Cannabis cultivation in CT could be linked to big money investors

Before budding entrepreneurs can begin selling cannabis across Connecticut, hundreds of square feet of plant must thrive in grow facilities. The first news about these entrepreneurs have generated contradictory reactions.

Despite a rigorous system that screened the first companies vying to grow cannabis in the state, some members of the state’s cannabis community have raised concerns about those companies’ ties to business and politics. However, others argue that these concerns ignore the realities of the cannabis industry, which is poised to experience significant growth.

“People with capital are interested in this industry — it’s a billion-dollar industry that’s about to become federally legal,” said DeVaughn Ward, senior legislative counsel for the Marihuana Policy Project, a nonprofit profit based in Washington DC.

This month, the state Department of Consumer Protection he announced the names from 16 applicants pre-approved by the state cannabis equity board for the so-called social equity cultivation licenses. These applicants could be among the state’s first cannabis growers if they win DCP’s final approval.

The state established strict criteria for these so-called social equity cultivators, which employers in Connecticut’s “disproportionately affected areas” must possess. State law requires that these areas have “a historical drug conviction rate of more than one-tenth, or an unemployment rate of more than ten percent.”

According to DCP, the social equity process is only a conduit to the licensing of cannabis. Potential growers had a one-time application period of three months to apply for these special licenses.

The law also imposes an annual income limit on welfare applicants. They cannot earn more than three times the Connecticut median household income. In addition, the social equity applicant must own at least 65 percent of the cultivation business.

A handful of high-profile names are attached to some of the social equity growers — some as applicants, some as investors. Hartford City Councilwoman Tiana Hercules is the social equity applicant in one of the companies through a partnership with cannabis company Ayr Wellness. Former state Sen. Art Linares, the husband of Stamford Mayor Caroline Simmons, is a financial backer of another of the companies.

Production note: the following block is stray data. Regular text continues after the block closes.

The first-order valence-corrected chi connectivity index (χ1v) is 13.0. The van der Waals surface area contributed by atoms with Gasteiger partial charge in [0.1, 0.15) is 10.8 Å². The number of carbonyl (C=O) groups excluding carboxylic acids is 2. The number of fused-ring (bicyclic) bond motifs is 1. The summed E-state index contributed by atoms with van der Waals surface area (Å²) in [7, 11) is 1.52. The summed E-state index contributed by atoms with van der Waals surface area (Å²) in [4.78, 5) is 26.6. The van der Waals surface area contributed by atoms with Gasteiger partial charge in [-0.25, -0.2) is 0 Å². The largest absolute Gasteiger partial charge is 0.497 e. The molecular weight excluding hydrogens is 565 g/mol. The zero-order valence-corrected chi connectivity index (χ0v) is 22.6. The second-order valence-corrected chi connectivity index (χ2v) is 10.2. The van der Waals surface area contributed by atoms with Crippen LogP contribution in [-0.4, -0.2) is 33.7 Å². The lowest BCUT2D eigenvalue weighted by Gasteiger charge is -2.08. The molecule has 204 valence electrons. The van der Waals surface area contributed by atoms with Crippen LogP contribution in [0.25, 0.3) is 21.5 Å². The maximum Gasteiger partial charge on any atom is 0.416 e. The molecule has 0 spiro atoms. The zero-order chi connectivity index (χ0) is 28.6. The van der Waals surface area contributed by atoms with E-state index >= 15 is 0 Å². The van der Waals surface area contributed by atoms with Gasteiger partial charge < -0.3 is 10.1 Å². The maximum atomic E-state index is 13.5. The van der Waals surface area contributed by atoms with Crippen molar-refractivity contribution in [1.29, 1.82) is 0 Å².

“The fact that these licenses are connected to people who have means, it shouldn’t be surprising,” Ward said. “These are huge, capital-intensive efforts.”

Navigating the application process

The state maintains that these high-profile names changed nothing about the process. The Social Equity Council, the organization that oversees Connecticut’s cannabis equity initiatives, told Hearst Connecticut Media that it had a thorough, and sometimes blind, process to review these applicants.

“The council took their responsibility very, very seriously,” said council chief executive Ginne-Rae Clay. “People think a lot of this was done in the back offices.”

DCP says 41 companies applied for social equity cannabis cultivation licenses. The consulting company CohnReznick reviewed the documents of all those applicants, and when they were presented to the Social Equity Council, it was without any identifying information.

CohnReznick’s consultants are from out of state and “don’t know any of the applicants,” Clay said.

The Social Equity Council was also very concerned about ensuring “genuine ownership” among social equity applicants, DCP Deputy Commissioner Andréa Comer explained. Comer also chairs the Social Equity Council.

“True ownership means the equity applicant will control board votes and management decisions,” he said. The council prioritized ensuring that people from disproportionately affected areas were the long-term owners of these businesses.

But those safeguards haven’t stopped some cannabis advocates from raising an eyebrow at the social equity growers’ announcement.

“I think … certain people are more prepared to be able to fill out the extensive application work,” said New England Craft Cannabis Alliance Director Joseph Raymond Accettullo. Accettullo is an advocate for existing cannabis growers, who he believes were left out of the social equity application process by high licensing costs. The social equity license fee in Connecticut costs $3 million, something industry experts have analyzed throughout 2022.

Accettullo is among them, and his criticism of the social equity application process is not new. Even given the strict limits on who can qualify as a welfare applicant, he believes the state needs to lower licensing fees to better target people affected by the war on drugs.

Looking at the long term

Just because there are high-profile names doesn’t mean the system isn’t achieving its goals, said Ward, who is based in Connecticut.

“I do know black men and women who were granted these licenses and they are exactly who the Legislature was trying to get one of these opportunities,” he said. In addition, current public information also does not fully capture who social equity applicants are, according to Ward.

For example, a social equity grower could have multiple social equity applicants within the overall structure. Although documents from the Secretary of State broadly show who is involved in a company, more granular data will be available once all applicants receive final approval, according to DCP.

But beyond these early announcements and the conversation surrounding them, Ward said the success of Connecticut’s social equity pipelines can’t be judged based on rough sketches of what the business will look like before it begins to grow cannabis and succeed (or fail) in the industry.

“(The state) still has other licenses to roll out, you know?” Ward said. “This is really premature.”

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